Foster', na[iu ak it, causing his
} arm and weapc . to fall abruptly and
the pistol to be discharged in Pitts'
hand. The bullet, 32 calibre, en
tered Foster's abdominal cavity,
about six inches below the navel, to
right of median line, ranging inward
and downward, and cut through a
portion of the bla 'der before lodg
ing.
After the shooting Pitts and the
const able came to this city ny private
RebnB. Pit,ts is ai graduate of
Forma university, a native of
Larn adsn f,ev onD.
Pitte, pator of the F"iru.t Baptist
church of thbat city. He is a young
man of slight build and delicate con
stitution.
Ed Foster is a son of GaOti Fostor
of Inman.
THE~ CORIoNERI's INQUEs8T.
-'The story of the sad tragedy is
best told by the complete ingnlebt
proceedings, embraucinug t he te stimony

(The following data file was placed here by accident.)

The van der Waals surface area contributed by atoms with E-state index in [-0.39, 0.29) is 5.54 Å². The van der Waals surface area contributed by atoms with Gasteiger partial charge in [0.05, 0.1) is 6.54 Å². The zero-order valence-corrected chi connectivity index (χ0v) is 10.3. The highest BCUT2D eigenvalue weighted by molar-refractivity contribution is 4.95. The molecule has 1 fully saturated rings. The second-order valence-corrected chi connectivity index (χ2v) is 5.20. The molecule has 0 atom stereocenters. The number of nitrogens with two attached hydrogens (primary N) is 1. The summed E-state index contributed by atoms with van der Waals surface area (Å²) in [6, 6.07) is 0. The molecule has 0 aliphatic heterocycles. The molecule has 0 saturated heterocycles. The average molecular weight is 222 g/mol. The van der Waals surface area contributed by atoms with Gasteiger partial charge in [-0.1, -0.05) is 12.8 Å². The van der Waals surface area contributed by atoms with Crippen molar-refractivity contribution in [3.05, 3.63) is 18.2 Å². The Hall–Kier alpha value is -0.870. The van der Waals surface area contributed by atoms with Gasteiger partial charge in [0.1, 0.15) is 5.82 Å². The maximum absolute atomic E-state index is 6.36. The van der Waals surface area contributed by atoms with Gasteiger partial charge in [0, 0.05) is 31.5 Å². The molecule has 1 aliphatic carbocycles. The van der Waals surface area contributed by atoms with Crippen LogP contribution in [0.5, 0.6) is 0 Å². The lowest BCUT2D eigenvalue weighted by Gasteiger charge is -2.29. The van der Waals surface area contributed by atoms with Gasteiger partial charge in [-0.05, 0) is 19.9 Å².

or the three lads w ho were kept in
with Foster on Tuesday.
Trhere were present at the inquest
G (3. Foster, father of the deceased,
C. C. Feat herstone, of Laiurens, Ci
W. Nichols and Stanyarn Wilson of
this city, of counsel for defense.
Tom Ballenger being duly sworn
testified: "Mr. Pitts kept f( of us
in Tuesday afternoon and '...tced me
and Rome Wolfe and Jesse B3allen
ger to go into the other room and we
had not been in there but just a few
minutes until I saw Mr. Pitte step to
the corner and get two hickories. He
camo back and said hie guessed he
would have to whip Ed. F4oster.
Foster said he didn't care about tak
ing a whipping, but instead of that
Pitta commenced whipping him and
gave him two lieks; then all four
hands were on the hickory. We boys
were looking through the crack of
the door. Both were bent over and
the next thing I knew I heard a pis
tol fire; don't know wvho fired the
pistol. Pitts had pistol when I first
seen it. I didn't see pistol until he
went to put it in his pocket Edl Fos
ter was lietween me and pistol, and
when I rushed in I saw Pitts put pis.
tol in his pooket. Pitts asked some
of us to go for a doctor, and Ray.
mond Wolfe went. Then Pitts
left."
Tow Ballenger beirng questioned
by jury men Et tied he heard some
words pass between Pitts and Foster
after the shot, but was not sure what
they were.
THE SECOND BOY.